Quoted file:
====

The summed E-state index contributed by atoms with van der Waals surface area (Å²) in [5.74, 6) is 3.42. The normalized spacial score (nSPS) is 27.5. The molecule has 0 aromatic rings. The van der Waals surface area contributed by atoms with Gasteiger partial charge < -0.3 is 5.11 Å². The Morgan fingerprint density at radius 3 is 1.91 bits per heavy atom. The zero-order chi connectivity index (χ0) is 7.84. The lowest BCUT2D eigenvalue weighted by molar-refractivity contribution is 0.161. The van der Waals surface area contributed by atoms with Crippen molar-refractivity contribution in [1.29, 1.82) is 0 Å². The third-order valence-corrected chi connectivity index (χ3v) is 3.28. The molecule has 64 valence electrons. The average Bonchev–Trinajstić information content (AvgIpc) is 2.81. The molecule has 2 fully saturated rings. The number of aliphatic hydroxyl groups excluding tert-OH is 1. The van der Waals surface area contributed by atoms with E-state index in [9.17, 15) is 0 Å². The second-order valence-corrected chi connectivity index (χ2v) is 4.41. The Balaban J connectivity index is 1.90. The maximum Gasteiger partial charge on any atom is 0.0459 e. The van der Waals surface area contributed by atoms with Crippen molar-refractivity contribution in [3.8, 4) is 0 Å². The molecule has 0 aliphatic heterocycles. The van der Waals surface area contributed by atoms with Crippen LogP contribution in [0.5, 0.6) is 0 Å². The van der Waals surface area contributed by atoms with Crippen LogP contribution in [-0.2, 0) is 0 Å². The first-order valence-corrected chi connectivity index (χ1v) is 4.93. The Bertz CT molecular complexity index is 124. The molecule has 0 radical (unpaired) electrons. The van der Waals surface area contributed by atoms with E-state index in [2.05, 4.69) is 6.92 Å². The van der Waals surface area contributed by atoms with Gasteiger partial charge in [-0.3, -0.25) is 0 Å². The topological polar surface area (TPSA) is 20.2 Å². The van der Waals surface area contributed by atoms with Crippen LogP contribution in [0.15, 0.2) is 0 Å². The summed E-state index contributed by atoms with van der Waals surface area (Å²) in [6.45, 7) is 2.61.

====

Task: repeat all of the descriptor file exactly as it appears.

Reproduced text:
The summed E-state index contributed by atoms with van der Waals surface area (Å²) in [5.74, 6) is 3.42. The normalized spacial score (nSPS) is 27.5. The molecule has 0 aromatic rings. The van der Waals surface area contributed by atoms with Gasteiger partial charge < -0.3 is 5.11 Å². The Morgan fingerprint density at radius 3 is 1.91 bits per heavy atom. The zero-order chi connectivity index (χ0) is 7.84. The lowest BCUT2D eigenvalue weighted by molar-refractivity contribution is 0.161. The van der Waals surface area contributed by atoms with Crippen molar-refractivity contribution in [1.29, 1.82) is 0 Å². The third-order valence-corrected chi connectivity index (χ3v) is 3.28. The molecule has 64 valence electrons. The average Bonchev–Trinajstić information content (AvgIpc) is 2.81. The molecule has 2 fully saturated rings. The number of aliphatic hydroxyl groups excluding tert-OH is 1. The van der Waals surface area contributed by atoms with E-state index in [9.17, 15) is 0 Å². The second-order valence-corrected chi connectivity index (χ2v) is 4.41. The Balaban J connectivity index is 1.90. The maximum Gasteiger partial charge on any atom is 0.0459 e. The van der Waals surface area contributed by atoms with Crippen molar-refractivity contribution in [3.8, 4) is 0 Å². The molecule has 0 aliphatic heterocycles. The van der Waals surface area contributed by atoms with Crippen LogP contribution in [0.5, 0.6) is 0 Å². The van der Waals surface area contributed by atoms with Crippen LogP contribution in [-0.2, 0) is 0 Å². The first-order valence-corrected chi connectivity index (χ1v) is 4.93. The Bertz CT molecular complexity index is 124. The molecule has 0 radical (unpaired) electrons. The van der Waals surface area contributed by atoms with E-state index in [2.05, 4.69) is 6.92 Å². The van der Waals surface area contributed by atoms with Gasteiger partial charge in [-0.3, -0.25) is 0 Å². The topological polar surface area (TPSA) is 20.2 Å². The van der Waals surface area contributed by atoms with Crippen LogP contribution in [0.15, 0.2) is 0 Å². The summed E-state index contributed by atoms with van der Waals surface area (Å²) in [6.45, 7) is 2.61.